Wow. It is difficult to imagine a more utilitarian approach to literature and art. The humanities departments of the university, it seems, are just branches of AAA, there to provide roadmaps for young strivers preparing to steer their BMWs onto the great Interstate called Life. Yes, self-discovery and growth are essential parts of any education, but to see literature -- Edmundson writes herein about Proust, Shakespeare, Emerson and Faulkner, among others -- as providing a game plan for life is scarcely to see literature at all. Why Read? is crammed with quotations, as Edmundson readily acknowledges -- the book is "filled with the wisdom of many others" -- but nowhere will you find Keats's immortal lines: "'Beauty is truth, truth beauty, that is all/ Ye know on earth, and all ye need to know."

Keats didn't get it exactly right either, but the familiar words make the essential point: Knowing how to recognize and honor beauty and truth is something toward which we must strive and -- to extrapolate from Keats -- toward which a liberal education must direct us. Edmundson argues with passion and force against a "consumerist" view of the duties of higher education, but how, precisely, does his own argument differ from one? A work of literature "is not a major work" unless it can help someone "imagine a life," or, to put it more crudely, help someone plan a career and choose a spouse? For all of Edmundson's eloquence about literature, the kernel of his argument is wholly pragmatic: "the function of a liberal arts education is to use major works of art and intellect to influence one's Final Narrative, one's outermost circle of commitments. . . . A new language, whether we learn it from a historian, a poet, a painter, or a composer of music, is potentially a new way to live."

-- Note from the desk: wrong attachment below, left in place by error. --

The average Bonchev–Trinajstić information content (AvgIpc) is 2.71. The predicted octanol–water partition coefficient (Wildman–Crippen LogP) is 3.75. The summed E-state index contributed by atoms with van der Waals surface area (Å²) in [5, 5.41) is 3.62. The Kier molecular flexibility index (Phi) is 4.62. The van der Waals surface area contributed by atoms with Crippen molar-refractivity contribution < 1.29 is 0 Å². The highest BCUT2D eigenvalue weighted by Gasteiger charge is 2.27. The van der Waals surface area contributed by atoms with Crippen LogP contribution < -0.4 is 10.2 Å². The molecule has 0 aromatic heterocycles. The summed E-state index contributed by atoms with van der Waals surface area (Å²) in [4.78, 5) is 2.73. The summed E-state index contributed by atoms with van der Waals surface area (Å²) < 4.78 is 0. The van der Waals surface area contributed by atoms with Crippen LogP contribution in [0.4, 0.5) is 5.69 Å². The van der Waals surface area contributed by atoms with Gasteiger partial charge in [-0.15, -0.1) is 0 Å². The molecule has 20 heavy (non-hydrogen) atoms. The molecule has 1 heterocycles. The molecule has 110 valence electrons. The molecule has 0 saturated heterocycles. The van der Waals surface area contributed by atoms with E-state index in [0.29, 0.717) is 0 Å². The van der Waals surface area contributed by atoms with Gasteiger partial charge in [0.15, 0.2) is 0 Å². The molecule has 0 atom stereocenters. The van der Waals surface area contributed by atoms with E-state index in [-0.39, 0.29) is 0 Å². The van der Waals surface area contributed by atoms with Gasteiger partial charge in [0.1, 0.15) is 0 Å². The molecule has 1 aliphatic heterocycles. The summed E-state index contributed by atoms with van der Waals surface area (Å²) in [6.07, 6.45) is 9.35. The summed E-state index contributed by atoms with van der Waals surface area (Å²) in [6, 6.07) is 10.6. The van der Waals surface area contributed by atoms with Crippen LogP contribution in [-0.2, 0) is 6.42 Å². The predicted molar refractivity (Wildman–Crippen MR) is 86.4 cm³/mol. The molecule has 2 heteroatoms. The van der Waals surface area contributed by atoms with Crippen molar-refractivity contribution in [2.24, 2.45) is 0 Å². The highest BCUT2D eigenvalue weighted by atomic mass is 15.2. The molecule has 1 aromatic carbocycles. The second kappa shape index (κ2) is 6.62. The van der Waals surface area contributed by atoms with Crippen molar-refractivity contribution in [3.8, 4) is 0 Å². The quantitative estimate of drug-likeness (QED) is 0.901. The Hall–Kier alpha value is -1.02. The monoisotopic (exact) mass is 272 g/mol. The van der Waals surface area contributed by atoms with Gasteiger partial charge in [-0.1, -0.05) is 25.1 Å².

Flaubert's Frederic Moreau was given a sentimental education. Edmundson would give his students a solipsistic one. Is that an unfair oversimplification? Perhaps. Yet it seems to me the central conclusion to be drawn from Why Read? Even when Edmundson takes a turn toward the Keatsian and urges that students "read for truth," it is so that the truths great literature teaches give them "a satisfying relation to experience," help them "make a contribution to their society," even help them get "a clear sense of the tensions between themselves and the existing social norms." He seems not to grasp that "truth," in and of itself, matters; that exploring the inner workings of the human heart is an essential impulse behind serious literature; that by giving us the world outside ourselves, great art turns us outward toward the world rather than inward toward our selves.

The trouble with Edmundson's argument isn't that it has no merit -- if reading and interpreting literature make us better, happier people, then that certainly is to be welcomed -- but that it capitulates to precisely the same urges he elsewhere decries. No, he isn't urging that teachers of literature should try to entertain rather than challenge their students. Quite to the contrary, he complains that "this generation of students -- steeped in consumer culture before they go off to school; treated as potent consumers by the university well before they arrive, then pandered to from day one -- are inclined to see the books they read as a string of entertainments to be enjoyed without effort or languidly cast aside."

In this as in much else, Edmundson is dead on target. The problem is that in the end he, too, wants education to point people into themselves rather than out into the world. His language sometimes is eloquent, and his motives doubtless are the very best, but boiled down to its essence his argument is just another form of consumerism. It puts me in mind of nothing so much as the Me First Party, which was founded nearly half a century ago by the humorist Roger Price. Its slogan was, "I'm for Me First." That is the subliminal message that Edmundson, perhaps all unknowingly, sends to the reader of Why Read? *

Jonathan Yardley's e-mail address is yardleyj@washpost.com.